Fishery managers in the Lake Michigan basin have new information about the journeys and survival of wild and hatchery-raised steelhead salmon (Oncorhynchus mykiss). Managing the fish effectively requires understanding the proportion of fish coming from hatcheries or the wild, generally, and from which hatchery and which river tributary, specifically.
For over a decade, the Great Lakes Fishery Trust has supported Lake Superior State University’s (LSSU’s) vision to expand its capacity of its former Aquatic Research Lab by constructing a new facility at the nexus of the upper Great Lakes.
Nearly four years in the making, a new fishing access is finally coming to fruition. In 2018, the City of Cheboygan reached out to Tip of the Mitt Watershed Council, looking for assistance in improving Major City Park. Erosion along the Cheboygan River was something we could tackle; fishing platforms turned out to be the answer, as they keep foot traffic to a minimum and preserve river banks.
The Boardman-Ottaway: A River Reborn is the largest comprehensive dam removal effort in Michigan’s history and one of the most significant in the Great Lakes Basin. The overall project involved removing three dams (Brown Bridge, Boardman and Sabin) on the Boardman River, originally known as the Ottaway by the Ojibwa and Odawa Native Americans.
The Great Lakes Fishery Trust (GLFT) is now accepting proposals under its Habitat Protection and Restoration grant program. This request for proposals (RFP) will be used for the disbursement of up to $500,000 in grants in 2022.
A new project using a sophisticated system of receivers across Saginaw Bay and Lake Huron will help guide researchers in their efforts to return state-threatened lake sturgeon to the Saginaw Bay system. Some of the funding that made this project possible came from the GLFT.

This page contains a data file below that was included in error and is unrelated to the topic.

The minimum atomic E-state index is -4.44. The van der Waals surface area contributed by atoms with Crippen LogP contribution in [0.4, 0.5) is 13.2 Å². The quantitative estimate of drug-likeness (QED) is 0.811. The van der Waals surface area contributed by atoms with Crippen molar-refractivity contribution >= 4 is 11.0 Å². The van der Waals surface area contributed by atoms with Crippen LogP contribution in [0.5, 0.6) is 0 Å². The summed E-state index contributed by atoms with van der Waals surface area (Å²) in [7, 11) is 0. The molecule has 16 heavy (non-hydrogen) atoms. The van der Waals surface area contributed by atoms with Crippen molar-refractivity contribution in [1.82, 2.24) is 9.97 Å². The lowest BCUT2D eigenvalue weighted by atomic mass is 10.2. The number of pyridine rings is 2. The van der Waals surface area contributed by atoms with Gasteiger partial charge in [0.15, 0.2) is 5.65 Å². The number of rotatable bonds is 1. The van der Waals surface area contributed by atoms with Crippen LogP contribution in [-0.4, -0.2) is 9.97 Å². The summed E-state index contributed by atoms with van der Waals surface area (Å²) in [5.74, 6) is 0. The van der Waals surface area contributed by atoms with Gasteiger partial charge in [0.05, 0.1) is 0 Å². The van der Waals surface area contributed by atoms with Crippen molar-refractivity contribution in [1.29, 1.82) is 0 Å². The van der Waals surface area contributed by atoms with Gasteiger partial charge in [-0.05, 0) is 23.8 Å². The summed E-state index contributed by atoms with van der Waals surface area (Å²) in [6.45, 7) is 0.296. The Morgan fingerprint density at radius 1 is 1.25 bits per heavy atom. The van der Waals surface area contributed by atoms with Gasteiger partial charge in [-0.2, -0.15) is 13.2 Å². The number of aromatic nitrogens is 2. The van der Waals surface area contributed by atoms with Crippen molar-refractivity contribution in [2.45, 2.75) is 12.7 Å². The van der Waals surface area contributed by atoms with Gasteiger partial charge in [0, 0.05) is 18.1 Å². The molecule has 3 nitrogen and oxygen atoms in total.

GLFT is now accepting Ecological and Biological Research to Inform Management preliminary proposals. This request for proposals process will be used for the disbursement of up to $1.3 million in grants.
Improved functionality and content is waiting for you at GLFT.org. The site will continue to provide the same information and functionality it always has for grantees and applicants, now with improved navigation and clearer information
Conservation organization Huron Pines has completed the fourth in a series of road/stream crossing restoration projects reconnecting vital coldwater habitat on two tributaries of the Thunder Bay River. Some of the funding that made this project possible came from the GLFT.
A critical knowledge gap in efforts to conserve and restore cisco has been cisco taxonomy. New research using genomic tools to clarify cisco population structure and taxonomy is yielding exciting information that challenges the current understanding of the Great Lakes cisco family tree.
The GLFT is pleased to announce Jon Beard as the new trust manager. Mark Coscarelli has retired after more than 20 years of success and dedication to the ecological health of the Great Lakes and sustainability of its fish populations.
For years, the Chinook collected valuable data on the Great Lakes fishery, such as the impact of sea lampreys and the effectiveness of stocking programs. Its replacement, named after Dr. Howard Tanner, was funded in part by a grant from the GLFT.
Thanks to a recent GLFT project, fisheries managers now have two computer models, developed by a team of researchers who wondered if they could find a better way to determine relative recruitments of spawning populations in a mixed environment.
In order to understand Thiamine Deficiency Complex—which contributes to premature death in lake trout—researchers looked into whether certain fish genes produce thiaminase de novo, or at a cellular level.
In 2014, the GLFT convened an aquatic connectivity workshop to identify the types of decision-support tools that resource managers and regulators need and would use to guide decisions on where to improve fish passage or remove dams in the Great Lakes basin.
The GLFT funded a research project to (1) better understand the state’s more naturalized Chinook salmon population, (2) assess potential differences between naturalized and hatchery-stocked fish, and (3) use the results to inform decisions about cultivating self-sustaining stocks of desirable introduced species.
The Stream Fish Population Trend Viewer was developed to serve as a simple, centralized location for users to get up-to-date information on regional and local fish trends. The map-based displays were designed to be interactive, allowing users to pick the fish species they want to view, instead of going through biologists at the MDNR Fisheries Division.
Dr. Riseng worked with a team to develop the Great Lakes Aquatic Habitat Framework, a database used to classify habitats for different species within the Great Lakes basin. It is currently in its last year, with plans to maintain the database going forward.
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